I recall two tidbits from that feature. Niyazov was trying to get people to call him Turkmenbashy (leader of the Turkmens) rather than his rather Slavic name. And his neighbouring president, Islam Karimov in Uzbekistan, listed water skiing as one of his interests. As journalists sometimes do, we had “water skiing and gross human rights violations” as his recreations in early versions of the pages.

More hours, please  

Tyler Cowen’s latest China snippet is striking:

  Taiwanese factories in Dongguan [a city between Hong Kong and Guangzhou and a major centre of manufacturing] are facing a problem. According to a news report in the United Daily in Taiwan, over a thousand workers at a factory, which produces goods for big brand names such as Nike, demonstrated for two days and damaged equipment and factory cars. 500 armed police arrived and quashed the riot. Several leaders were arrested.
  The main cause for the riot was the limitation [sic] on working hours at the factory. The shorter hours have been requested by US companies so as to avoid criticism from various groups on long working hours. However, the mainly migrant workforce want to work longer hours so they can earn more [emphasis added]. Consensus had been reached by the US companies, the Taiwanese-invested factory and local government that the maximum working hours per week should be set at 60 hours [which is still a breach of Chinese Labour Law, but less than other manufacturing plants]. However, this reduction in hours was unsatisfactory for the workers and the resulting riot was serious.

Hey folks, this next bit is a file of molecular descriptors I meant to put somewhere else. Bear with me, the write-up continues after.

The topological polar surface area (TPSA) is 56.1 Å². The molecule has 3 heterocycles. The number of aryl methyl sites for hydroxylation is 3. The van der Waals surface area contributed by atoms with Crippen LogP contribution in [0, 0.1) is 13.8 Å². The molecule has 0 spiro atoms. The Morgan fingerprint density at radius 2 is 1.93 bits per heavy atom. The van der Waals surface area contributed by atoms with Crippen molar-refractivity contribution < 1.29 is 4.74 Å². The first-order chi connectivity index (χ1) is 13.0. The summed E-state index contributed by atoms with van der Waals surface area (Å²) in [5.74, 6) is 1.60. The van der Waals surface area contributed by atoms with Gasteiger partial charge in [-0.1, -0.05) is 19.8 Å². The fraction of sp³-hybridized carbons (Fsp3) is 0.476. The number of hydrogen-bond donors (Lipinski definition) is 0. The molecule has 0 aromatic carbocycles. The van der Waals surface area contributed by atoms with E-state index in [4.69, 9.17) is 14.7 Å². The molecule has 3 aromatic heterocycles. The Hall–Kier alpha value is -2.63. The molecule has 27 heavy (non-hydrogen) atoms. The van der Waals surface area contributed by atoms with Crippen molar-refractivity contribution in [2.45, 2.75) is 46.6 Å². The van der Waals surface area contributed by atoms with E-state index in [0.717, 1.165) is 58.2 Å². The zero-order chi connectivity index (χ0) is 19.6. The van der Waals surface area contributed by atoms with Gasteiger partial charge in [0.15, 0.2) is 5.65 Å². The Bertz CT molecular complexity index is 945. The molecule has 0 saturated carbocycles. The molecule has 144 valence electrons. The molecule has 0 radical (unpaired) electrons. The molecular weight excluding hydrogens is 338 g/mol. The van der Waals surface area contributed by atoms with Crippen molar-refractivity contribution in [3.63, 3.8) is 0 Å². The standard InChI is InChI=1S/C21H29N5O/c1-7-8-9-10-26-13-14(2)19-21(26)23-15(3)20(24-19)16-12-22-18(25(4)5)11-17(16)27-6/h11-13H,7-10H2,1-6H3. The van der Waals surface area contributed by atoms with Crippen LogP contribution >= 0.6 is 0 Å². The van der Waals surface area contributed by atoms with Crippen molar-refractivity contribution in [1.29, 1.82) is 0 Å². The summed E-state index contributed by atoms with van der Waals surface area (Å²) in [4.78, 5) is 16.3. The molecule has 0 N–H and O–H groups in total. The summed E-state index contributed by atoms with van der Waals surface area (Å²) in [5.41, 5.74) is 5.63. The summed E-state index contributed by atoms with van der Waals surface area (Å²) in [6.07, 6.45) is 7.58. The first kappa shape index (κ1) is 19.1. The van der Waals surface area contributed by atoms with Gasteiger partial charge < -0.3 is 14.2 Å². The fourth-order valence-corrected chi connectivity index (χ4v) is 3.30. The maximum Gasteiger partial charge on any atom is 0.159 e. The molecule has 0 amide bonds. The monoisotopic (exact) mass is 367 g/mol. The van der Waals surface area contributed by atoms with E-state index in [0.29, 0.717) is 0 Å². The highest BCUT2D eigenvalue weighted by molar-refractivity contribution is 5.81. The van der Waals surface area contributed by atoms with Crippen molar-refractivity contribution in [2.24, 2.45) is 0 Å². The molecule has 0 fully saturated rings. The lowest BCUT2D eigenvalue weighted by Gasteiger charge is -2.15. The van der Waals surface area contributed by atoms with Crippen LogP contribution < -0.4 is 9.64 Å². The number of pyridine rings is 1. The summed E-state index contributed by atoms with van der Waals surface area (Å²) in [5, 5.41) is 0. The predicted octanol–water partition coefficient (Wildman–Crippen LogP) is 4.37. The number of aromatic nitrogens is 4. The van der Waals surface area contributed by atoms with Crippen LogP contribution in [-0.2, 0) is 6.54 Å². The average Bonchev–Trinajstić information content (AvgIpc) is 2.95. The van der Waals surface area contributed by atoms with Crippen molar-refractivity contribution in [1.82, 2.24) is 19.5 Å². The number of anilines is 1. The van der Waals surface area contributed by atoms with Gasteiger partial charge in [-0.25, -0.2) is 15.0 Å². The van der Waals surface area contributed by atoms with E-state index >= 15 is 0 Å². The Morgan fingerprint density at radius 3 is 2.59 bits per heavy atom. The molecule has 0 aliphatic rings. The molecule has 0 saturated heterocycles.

World Bank: which is worse? 

Depending which source you read, there have been two names floating around as likely World Bank presidents to succeed Jim Wolfensohn. The Financial Times reckons Paul Wolfowitz is in the lead. The New York Times plumps for recently fired Carly Fiorina.

Here’s Mark Schmitt on Wolfowitz:

  If you were the Bush entourage, securely back home after a nicely scripted European trip, confident that you won’t have to pretend to like Jacques Chirac or any other people who speak foreign languages for a long time, what would be a good way to quickly send the signal that all that stuff about cooperation, consultation, multilateralism was about as serious as, oh, “humility” in foreign policy or “uniter not a divider”?
  Hmm, this requires some real creativity. A devious, twisted mind. Can’t invade another country — no troops left. Don’t want to bother Congress, too much trouble up there already. Apparently a lot of them didn’t have such a pleasant vacation last week, since dealing with pissed-off seniors is a little harder than getting garcon to bring extra ketchup for your fois gras.
  “I’ve got it,” says the quiet guy with the most devious imagination of all: “We’ve got that vacancy at the World Bank. Let’s put Paul Wolfowitz in there. Make the world come begging to him for their precious money.”

Not to be outdone, Dave Taylor vents his spleen on Carly:

  Am I the only one who finds this all surreal? She’s gained experience, but not the kind we’d want in the World Bank. I’m sorry, but when I look at Carly’s track record, I don’t see a “proven record in the corporate world”, I see a self-aggrandizing ego-centric manager who never stopped to understand or appreciate the culture and values of the company she ran, a CEO who embodies all that business guru Jim Collins warns against in his best-selling book Good to Great.
  The world’s poor, the third-world nations, and the global economy deserve someone smarter, more savvy, and more in tune with the culture and values of the organization that she leads.